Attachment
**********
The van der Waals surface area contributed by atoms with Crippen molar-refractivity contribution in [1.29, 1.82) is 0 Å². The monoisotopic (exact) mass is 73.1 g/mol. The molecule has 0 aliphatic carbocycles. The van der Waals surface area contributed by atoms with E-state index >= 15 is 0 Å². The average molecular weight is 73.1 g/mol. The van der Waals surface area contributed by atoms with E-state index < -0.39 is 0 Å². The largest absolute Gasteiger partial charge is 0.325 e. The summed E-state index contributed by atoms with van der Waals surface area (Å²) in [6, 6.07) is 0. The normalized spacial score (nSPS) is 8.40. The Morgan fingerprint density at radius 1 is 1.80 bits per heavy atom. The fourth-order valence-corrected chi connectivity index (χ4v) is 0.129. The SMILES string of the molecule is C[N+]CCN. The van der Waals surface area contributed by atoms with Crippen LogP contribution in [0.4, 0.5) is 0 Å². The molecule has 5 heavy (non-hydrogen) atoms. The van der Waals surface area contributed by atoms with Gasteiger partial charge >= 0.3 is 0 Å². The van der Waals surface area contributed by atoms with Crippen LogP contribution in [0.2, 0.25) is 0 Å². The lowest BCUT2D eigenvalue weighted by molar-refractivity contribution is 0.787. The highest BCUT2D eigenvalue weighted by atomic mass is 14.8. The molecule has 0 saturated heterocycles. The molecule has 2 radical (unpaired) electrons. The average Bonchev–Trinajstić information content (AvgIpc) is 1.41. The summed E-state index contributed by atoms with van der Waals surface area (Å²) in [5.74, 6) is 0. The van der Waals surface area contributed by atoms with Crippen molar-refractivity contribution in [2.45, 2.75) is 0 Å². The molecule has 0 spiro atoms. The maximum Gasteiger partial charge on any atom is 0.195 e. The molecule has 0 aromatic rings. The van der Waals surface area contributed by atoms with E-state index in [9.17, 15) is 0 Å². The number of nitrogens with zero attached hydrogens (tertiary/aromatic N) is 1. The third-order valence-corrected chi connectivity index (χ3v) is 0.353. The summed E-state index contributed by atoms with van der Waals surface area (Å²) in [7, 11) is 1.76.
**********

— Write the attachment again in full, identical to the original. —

The van der Waals surface area contributed by atoms with Crippen molar-refractivity contribution in [1.29, 1.82) is 0 Å². The monoisotopic (exact) mass is 73.1 g/mol. The molecule has 0 aliphatic carbocycles. The van der Waals surface area contributed by atoms with E-state index >= 15 is 0 Å². The average molecular weight is 73.1 g/mol. The van der Waals surface area contributed by atoms with E-state index < -0.39 is 0 Å². The largest absolute Gasteiger partial charge is 0.325 e. The summed E-state index contributed by atoms with van der Waals surface area (Å²) in [6, 6.07) is 0. The normalized spacial score (nSPS) is 8.40. The Morgan fingerprint density at radius 1 is 1.80 bits per heavy atom. The fourth-order valence-corrected chi connectivity index (χ4v) is 0.129. The SMILES string of the molecule is C[N+]CCN. The van der Waals surface area contributed by atoms with Crippen LogP contribution in [0.4, 0.5) is 0 Å². The molecule has 5 heavy (non-hydrogen) atoms. The van der Waals surface area contributed by atoms with Gasteiger partial charge >= 0.3 is 0 Å². The van der Waals surface area contributed by atoms with Crippen LogP contribution in [0.2, 0.25) is 0 Å². The lowest BCUT2D eigenvalue weighted by molar-refractivity contribution is 0.787. The highest BCUT2D eigenvalue weighted by atomic mass is 14.8. The molecule has 0 saturated heterocycles. The molecule has 2 radical (unpaired) electrons. The average Bonchev–Trinajstić information content (AvgIpc) is 1.41. The summed E-state index contributed by atoms with van der Waals surface area (Å²) in [5.74, 6) is 0. The van der Waals surface area contributed by atoms with Crippen molar-refractivity contribution in [2.45, 2.75) is 0 Å². The molecule has 0 spiro atoms. The maximum Gasteiger partial charge on any atom is 0.195 e. The molecule has 0 aromatic rings. The van der Waals surface area contributed by atoms with E-state index in [9.17, 15) is 0 Å². The number of nitrogens with zero attached hydrogens (tertiary/aromatic N) is 1. The third-order valence-corrected chi connectivity index (χ3v) is 0.353. The summed E-state index contributed by atoms with van der Waals surface area (Å²) in [7, 11) is 1.76.